The state support can take the form of child support, student grants, welfare or state pension, writes newspaper Jyllands-Posten.
Fiscal conservative party Liberal Alliance called the country's social welfare system “a monster” in light of the report, while the Social Democrats said their aim was equal opportunities for all Danes.
Almost 3.5 million people in Denmark received something of the 300 billion kroner (40 billion euros) paid by the state and municipalities to citizens in 2015, according to an analysis by the Cepos thinktank, which used data from Statistics Denmark.
78.6 percent of all Danes therefore received at least one state payment during the year, according to the report.
Political spokesperson Jacob Ellemann-Essen of the governing Venstre (Liberal) party said that the figures were too high.
“Many of the benefit payments are fine, but it would be better if fewer were dependent on money from society,” Ellemann-Jessen told Jyllands-Posten.
The number of people outside of the jobs market has fallen in recent years, according to the report.
But an increased number of people receiving payments such as the state grant for students (statens uddannelsesstøtte, SU) or housing support (boligstøtte) has increased, so the total proportion of people receiving one state payment or more throughout the year has remained relatively stable, the analysis shows.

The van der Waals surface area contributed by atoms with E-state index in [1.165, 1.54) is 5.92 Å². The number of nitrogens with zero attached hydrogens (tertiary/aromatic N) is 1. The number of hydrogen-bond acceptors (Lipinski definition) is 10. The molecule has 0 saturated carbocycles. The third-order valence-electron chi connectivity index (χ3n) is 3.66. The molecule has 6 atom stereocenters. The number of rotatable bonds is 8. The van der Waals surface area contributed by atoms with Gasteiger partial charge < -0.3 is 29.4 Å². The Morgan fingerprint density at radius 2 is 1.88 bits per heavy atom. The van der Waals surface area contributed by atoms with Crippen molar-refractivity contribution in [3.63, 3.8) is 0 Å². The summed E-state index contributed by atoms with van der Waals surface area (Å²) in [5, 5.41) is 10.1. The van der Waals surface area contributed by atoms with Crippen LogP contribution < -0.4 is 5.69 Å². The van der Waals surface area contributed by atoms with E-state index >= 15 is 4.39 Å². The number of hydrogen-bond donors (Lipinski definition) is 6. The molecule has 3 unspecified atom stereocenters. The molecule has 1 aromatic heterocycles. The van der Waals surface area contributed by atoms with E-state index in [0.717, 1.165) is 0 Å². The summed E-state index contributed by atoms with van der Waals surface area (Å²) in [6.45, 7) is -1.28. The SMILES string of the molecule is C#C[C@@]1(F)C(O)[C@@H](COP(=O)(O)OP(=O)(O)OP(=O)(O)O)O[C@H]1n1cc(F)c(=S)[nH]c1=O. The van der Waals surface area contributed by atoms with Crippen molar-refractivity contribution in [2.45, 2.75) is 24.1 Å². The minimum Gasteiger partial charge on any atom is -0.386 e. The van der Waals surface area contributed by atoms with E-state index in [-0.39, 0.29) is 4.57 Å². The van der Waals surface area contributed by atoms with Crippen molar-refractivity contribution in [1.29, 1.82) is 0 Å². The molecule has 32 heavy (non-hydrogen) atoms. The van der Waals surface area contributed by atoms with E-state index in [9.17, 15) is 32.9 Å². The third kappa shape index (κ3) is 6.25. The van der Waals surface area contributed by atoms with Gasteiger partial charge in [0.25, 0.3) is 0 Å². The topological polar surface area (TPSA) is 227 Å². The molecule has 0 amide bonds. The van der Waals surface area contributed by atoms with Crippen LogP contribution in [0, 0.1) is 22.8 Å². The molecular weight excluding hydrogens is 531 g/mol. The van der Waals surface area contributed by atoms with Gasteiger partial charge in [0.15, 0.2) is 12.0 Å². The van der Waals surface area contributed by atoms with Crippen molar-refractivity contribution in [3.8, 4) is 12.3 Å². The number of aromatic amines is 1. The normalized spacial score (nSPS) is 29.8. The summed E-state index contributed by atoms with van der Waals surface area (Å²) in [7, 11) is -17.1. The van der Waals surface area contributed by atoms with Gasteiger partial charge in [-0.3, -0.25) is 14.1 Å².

Liberal Alliance's finance spokesperson Joachim B. Olsen, was highly critical of the figures provided by the report.
“We've created a monster. In the 1960s, when the expansion of the social welfare state started to gather momentum, if you asked even Social Democrats whether this was the aim, I'm sure they'd have shaken their heads,” Olsen told Jyllands-Posten.
The acting spokesperson for the Social Democrats said she was not surprised at the number of citizens receiving state support.
“We have developed a universal welfare model, in which 90 percent pay for 90 percent of the population. But that is not the goal in itself,” Christine Antorini told the newspaper.
“The goal is equal opportunities. All social welfare along with the taxation system is the system we use to redistribute money to ensure that,” she continued.
Conservative commentators consider the current structure to be bureaucratic and expensive, while others believe it is a necessity to maintain support for Denmark's welfare system, writes Jyllands-Posten.